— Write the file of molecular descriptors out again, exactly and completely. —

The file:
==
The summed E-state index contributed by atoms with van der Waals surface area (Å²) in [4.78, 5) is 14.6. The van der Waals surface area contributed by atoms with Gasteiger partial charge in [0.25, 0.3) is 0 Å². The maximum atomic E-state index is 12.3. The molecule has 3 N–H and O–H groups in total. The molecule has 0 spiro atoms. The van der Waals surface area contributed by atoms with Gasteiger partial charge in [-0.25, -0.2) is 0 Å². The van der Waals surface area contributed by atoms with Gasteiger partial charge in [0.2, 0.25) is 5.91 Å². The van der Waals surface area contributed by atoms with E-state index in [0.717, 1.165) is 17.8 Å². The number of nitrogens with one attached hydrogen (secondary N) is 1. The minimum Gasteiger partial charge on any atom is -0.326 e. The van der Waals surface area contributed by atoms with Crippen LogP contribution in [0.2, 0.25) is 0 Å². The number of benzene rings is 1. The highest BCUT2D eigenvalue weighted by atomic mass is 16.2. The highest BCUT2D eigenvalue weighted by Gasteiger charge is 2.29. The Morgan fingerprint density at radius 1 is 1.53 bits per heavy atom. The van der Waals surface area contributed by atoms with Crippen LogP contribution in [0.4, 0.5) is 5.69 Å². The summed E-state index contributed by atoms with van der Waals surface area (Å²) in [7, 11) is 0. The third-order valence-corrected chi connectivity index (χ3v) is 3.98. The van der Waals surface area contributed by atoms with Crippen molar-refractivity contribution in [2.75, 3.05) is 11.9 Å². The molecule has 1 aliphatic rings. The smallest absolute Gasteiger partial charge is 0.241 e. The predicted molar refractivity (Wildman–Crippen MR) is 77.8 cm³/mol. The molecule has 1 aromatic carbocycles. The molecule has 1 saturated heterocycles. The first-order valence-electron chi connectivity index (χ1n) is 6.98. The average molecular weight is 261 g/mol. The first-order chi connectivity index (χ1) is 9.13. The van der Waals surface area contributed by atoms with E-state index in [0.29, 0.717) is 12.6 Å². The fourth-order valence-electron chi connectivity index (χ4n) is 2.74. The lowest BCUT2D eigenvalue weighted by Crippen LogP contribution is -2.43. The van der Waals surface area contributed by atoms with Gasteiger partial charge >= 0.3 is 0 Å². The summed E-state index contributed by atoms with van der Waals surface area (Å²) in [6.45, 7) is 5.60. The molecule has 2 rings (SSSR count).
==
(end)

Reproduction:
The summed E-state index contributed by atoms with van der Waals surface area (Å²) in [4.78, 5) is 14.6. The van der Waals surface area contributed by atoms with Gasteiger partial charge in [0.25, 0.3) is 0 Å². The maximum atomic E-state index is 12.3. The molecule has 3 N–H and O–H groups in total. The molecule has 0 spiro atoms. The van der Waals surface area contributed by atoms with Gasteiger partial charge in [-0.25, -0.2) is 0 Å². The van der Waals surface area contributed by atoms with Gasteiger partial charge in [0.2, 0.25) is 5.91 Å². The van der Waals surface area contributed by atoms with E-state index in [0.717, 1.165) is 17.8 Å². The number of nitrogens with one attached hydrogen (secondary N) is 1. The minimum Gasteiger partial charge on any atom is -0.326 e. The van der Waals surface area contributed by atoms with Crippen LogP contribution in [0.2, 0.25) is 0 Å². The number of benzene rings is 1. The highest BCUT2D eigenvalue weighted by atomic mass is 16.2. The highest BCUT2D eigenvalue weighted by Gasteiger charge is 2.29. The Morgan fingerprint density at radius 1 is 1.53 bits per heavy atom. The van der Waals surface area contributed by atoms with Crippen LogP contribution in [0.4, 0.5) is 5.69 Å². The summed E-state index contributed by atoms with van der Waals surface area (Å²) in [7, 11) is 0. The third-order valence-corrected chi connectivity index (χ3v) is 3.98. The van der Waals surface area contributed by atoms with Crippen molar-refractivity contribution in [2.75, 3.05) is 11.9 Å². The molecule has 1 aliphatic rings. The smallest absolute Gasteiger partial charge is 0.241 e. The predicted molar refractivity (Wildman–Crippen MR) is 77.8 cm³/mol. The molecule has 1 aromatic carbocycles. The molecule has 1 saturated heterocycles. The first-order valence-electron chi connectivity index (χ1n) is 6.98. The average molecular weight is 261 g/mol. The first-order chi connectivity index (χ1) is 9.13. The van der Waals surface area contributed by atoms with E-state index in [0.29, 0.717) is 12.6 Å². The fourth-order valence-electron chi connectivity index (χ4n) is 2.74. The lowest BCUT2D eigenvalue weighted by Crippen LogP contribution is -2.43. The van der Waals surface area contributed by atoms with Gasteiger partial charge >= 0.3 is 0 Å². The summed E-state index contributed by atoms with van der Waals surface area (Å²) in [6.45, 7) is 5.60. The molecule has 2 rings (SSSR count).